An in-depth look at our 2021 legislative priorities
The Florida Apartment Association's 2021 virtual Legislative Conference is sure to be unique. This year's conference will feature a detailed issues briefing, the opportunity to caucus with your local affiliate, followed by a two-week window to meet with state legislators. The 2021 Legislative Issues briefing will be held on Monday, January 25th. If you have yet to register for the briefing, you can do so via the button below.
*Member login required* | Register for the 2021 Legislative Issues Briefing
Now on to the fun stuff! Our 2021 state legislative priorities. This year, we have four priorities, all of which have been outlined in detail below. Links to additional information and resources for further clarification have been included throughout.
- In 1992, the Sadowski Act. created a dedicated revenue source to fund Florida's affordable housing programs. Known as the Sadowski Affordable Housing Trust Fund, funding is collected from document stamp taxes paid on all real estate transactions.
- Funding is reinvested into the community to help house Florida's most vulnerable populations. The fund is typically split 70/30, with 30% of funding used for initiatives like the State Apartment Incentive Loan (SAIL) program, and 70% is used for single-family housing initiatives (SHIP).
- During the pandemic, SHIP funds were used to support local rental relief programs helping to keep residents in their homes.
- Included in Congress's most recent stimulus package, $1.4 billion was appropriated for rental assistance programs in Florida. However, restrictions and requirements are attached to this funding, which has disqualified some Floridians who remain in need of assistance.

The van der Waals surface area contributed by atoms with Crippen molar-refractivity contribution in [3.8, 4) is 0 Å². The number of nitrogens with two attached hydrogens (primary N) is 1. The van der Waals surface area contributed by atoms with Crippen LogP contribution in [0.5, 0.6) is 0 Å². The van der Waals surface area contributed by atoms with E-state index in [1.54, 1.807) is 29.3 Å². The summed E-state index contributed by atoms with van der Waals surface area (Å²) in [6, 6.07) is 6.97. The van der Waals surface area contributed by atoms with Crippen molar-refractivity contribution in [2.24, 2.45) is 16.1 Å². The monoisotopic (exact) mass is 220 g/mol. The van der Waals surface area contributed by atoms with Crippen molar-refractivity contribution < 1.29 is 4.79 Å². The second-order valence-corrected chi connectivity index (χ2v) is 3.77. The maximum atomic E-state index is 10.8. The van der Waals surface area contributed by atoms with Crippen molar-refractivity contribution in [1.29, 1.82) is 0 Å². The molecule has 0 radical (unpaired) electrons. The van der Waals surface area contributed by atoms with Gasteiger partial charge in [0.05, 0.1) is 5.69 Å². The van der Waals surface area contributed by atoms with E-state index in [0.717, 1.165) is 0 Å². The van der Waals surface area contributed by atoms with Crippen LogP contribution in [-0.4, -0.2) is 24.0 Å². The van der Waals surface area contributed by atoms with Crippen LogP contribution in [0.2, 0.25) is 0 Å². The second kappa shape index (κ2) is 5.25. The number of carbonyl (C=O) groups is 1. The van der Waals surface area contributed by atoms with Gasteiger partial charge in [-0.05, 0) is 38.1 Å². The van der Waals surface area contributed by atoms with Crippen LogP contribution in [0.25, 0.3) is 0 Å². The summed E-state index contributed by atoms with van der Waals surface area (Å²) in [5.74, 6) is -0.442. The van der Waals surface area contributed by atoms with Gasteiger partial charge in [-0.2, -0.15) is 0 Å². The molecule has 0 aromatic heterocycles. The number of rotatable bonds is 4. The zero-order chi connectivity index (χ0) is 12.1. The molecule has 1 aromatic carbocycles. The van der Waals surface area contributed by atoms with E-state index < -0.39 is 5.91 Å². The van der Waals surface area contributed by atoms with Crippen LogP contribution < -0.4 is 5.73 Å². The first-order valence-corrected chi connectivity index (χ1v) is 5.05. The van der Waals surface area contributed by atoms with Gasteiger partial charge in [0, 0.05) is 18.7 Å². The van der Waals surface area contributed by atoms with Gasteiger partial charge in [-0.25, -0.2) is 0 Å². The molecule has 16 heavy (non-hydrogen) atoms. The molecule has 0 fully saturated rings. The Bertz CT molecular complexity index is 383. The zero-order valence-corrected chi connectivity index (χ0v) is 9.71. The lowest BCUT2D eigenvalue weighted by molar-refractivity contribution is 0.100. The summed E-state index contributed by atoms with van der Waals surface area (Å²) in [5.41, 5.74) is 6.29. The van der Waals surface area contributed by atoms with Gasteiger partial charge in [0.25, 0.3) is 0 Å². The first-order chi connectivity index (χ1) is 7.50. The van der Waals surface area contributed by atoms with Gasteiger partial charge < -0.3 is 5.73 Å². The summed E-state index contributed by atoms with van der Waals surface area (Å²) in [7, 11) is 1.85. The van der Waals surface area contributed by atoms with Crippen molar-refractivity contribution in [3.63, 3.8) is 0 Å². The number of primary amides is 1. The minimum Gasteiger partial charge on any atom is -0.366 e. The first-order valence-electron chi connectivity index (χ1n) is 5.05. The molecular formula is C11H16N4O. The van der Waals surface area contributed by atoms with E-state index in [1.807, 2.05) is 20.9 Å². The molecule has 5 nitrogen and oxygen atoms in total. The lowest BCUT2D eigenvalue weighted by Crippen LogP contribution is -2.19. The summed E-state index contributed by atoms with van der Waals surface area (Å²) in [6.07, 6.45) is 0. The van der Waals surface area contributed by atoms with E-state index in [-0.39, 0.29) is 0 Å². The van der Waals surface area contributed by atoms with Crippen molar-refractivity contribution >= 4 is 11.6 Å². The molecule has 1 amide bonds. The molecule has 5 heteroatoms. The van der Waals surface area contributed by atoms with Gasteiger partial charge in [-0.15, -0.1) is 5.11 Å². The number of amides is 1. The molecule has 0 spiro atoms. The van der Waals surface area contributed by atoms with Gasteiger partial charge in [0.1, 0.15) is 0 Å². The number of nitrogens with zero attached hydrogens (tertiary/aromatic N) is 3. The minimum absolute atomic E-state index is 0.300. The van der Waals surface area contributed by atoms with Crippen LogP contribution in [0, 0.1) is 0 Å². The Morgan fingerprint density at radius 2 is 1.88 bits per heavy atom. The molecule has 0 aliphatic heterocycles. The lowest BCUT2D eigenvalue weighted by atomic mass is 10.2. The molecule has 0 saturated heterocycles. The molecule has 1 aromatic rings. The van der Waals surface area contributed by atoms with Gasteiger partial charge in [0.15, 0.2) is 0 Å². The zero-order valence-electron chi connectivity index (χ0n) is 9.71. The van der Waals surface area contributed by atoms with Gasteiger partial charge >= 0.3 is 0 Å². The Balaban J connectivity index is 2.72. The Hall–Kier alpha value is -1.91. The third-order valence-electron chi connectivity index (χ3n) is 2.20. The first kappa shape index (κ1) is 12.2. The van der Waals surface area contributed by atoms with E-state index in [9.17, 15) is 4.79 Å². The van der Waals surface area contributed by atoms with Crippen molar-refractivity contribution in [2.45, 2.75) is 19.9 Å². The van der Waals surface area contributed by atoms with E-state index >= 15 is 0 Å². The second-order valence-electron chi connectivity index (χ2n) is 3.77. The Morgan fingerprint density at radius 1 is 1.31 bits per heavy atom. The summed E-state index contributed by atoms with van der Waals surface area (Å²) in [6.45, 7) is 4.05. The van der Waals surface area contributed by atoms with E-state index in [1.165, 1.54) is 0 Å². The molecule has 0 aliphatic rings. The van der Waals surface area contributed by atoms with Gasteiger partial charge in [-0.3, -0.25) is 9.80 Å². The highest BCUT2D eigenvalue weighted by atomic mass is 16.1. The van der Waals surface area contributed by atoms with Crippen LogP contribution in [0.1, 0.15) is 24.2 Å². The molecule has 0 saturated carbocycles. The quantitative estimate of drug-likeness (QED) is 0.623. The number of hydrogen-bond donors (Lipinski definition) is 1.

- The Florida Apartment Association (FAA) urges the Legislature to use all of the Housing Trust Fund monies for Florida's housing programs and additionally, to provide resources for local rent relief programs.
- FAA encourages the Legislature to pass SB 510 (Senator Ed Hooper) and the companion bill, HB 13 (Representative Sam Killebrew), which would prevent the Legislature from diverting any cash balances in the Housing Trust Fund for other purposes within the state budget. SB 510 is scheduled for a hearing in the Senate Community Affairs Committee on February 2, 2021.
- Throughout the pandemic, the rental housing industry, along with copious others have and continue to go to extraordinary lengths to ensure the safety of employees and residents.
- Despite these efforts, the pandemic has brought unprecedented legal liability as housing providers continue to perform essential apartment community operations.
- Florida's 1.4 million apartment homes contribute over $11.5 billion to the state's economy each year, this includes property taxes and jobs.
- The costs associated with frivolous lawsuits related to COVID-19 have the ability to cripple Florida apartment communities and the management companies that operate multifamily rental housing.
- Other states have enacted COVID-19 liability protections for businesses (i.e.- Georgia, Idaho, Kansas, Louisiana, and more)
- The Florida Apartment Association urges the Legislature to pass HB 7 (Representative Lawrence McClure) and companion bill, SB 72 (Senator Jeff Brandes) to provide reasonable COVID-19 liability protections for businesses.
- Bill Status of HB 7- Passed through its first committee, and will now go before the House Pandemic & Public Emergencies Committee
- Bill Status of SB 72- Passes through its first committee, and will now go before the Commerce and Tourism Committee
Permit Affordable Housing Tax Incentives (SB 674)